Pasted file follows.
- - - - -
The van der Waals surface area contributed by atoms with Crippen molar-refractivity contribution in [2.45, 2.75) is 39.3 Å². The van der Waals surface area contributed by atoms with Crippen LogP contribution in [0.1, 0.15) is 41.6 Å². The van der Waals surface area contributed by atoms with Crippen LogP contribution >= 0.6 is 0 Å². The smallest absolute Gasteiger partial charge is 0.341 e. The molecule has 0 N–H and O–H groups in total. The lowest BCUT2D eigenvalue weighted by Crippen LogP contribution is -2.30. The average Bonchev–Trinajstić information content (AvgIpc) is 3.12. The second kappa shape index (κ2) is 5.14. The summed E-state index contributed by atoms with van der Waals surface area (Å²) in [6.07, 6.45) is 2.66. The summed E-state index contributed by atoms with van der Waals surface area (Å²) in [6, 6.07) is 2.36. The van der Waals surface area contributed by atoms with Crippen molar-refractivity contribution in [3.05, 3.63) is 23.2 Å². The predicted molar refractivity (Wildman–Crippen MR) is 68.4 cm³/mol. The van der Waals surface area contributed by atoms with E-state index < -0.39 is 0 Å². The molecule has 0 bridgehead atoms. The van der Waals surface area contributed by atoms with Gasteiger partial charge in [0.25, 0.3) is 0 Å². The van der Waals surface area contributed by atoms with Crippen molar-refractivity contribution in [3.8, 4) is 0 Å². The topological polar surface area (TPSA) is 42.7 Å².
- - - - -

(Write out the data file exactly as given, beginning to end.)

The van der Waals surface area contributed by atoms with Crippen molar-refractivity contribution in [2.45, 2.75) is 39.3 Å². The van der Waals surface area contributed by atoms with Crippen LogP contribution in [0.1, 0.15) is 41.6 Å². The van der Waals surface area contributed by atoms with Crippen LogP contribution >= 0.6 is 0 Å². The smallest absolute Gasteiger partial charge is 0.341 e. The molecule has 0 N–H and O–H groups in total. The lowest BCUT2D eigenvalue weighted by Crippen LogP contribution is -2.30. The average Bonchev–Trinajstić information content (AvgIpc) is 3.12. The second kappa shape index (κ2) is 5.14. The summed E-state index contributed by atoms with van der Waals surface area (Å²) in [6.07, 6.45) is 2.66. The summed E-state index contributed by atoms with van der Waals surface area (Å²) in [6, 6.07) is 2.36. The van der Waals surface area contributed by atoms with Crippen molar-refractivity contribution in [3.05, 3.63) is 23.2 Å². The predicted molar refractivity (Wildman–Crippen MR) is 68.4 cm³/mol. The van der Waals surface area contributed by atoms with E-state index < -0.39 is 0 Å². The molecule has 0 bridgehead atoms. The van der Waals surface area contributed by atoms with Gasteiger partial charge in [0.25, 0.3) is 0 Å². The van der Waals surface area contributed by atoms with Crippen molar-refractivity contribution in [3.8, 4) is 0 Å². The topological polar surface area (TPSA) is 42.7 Å².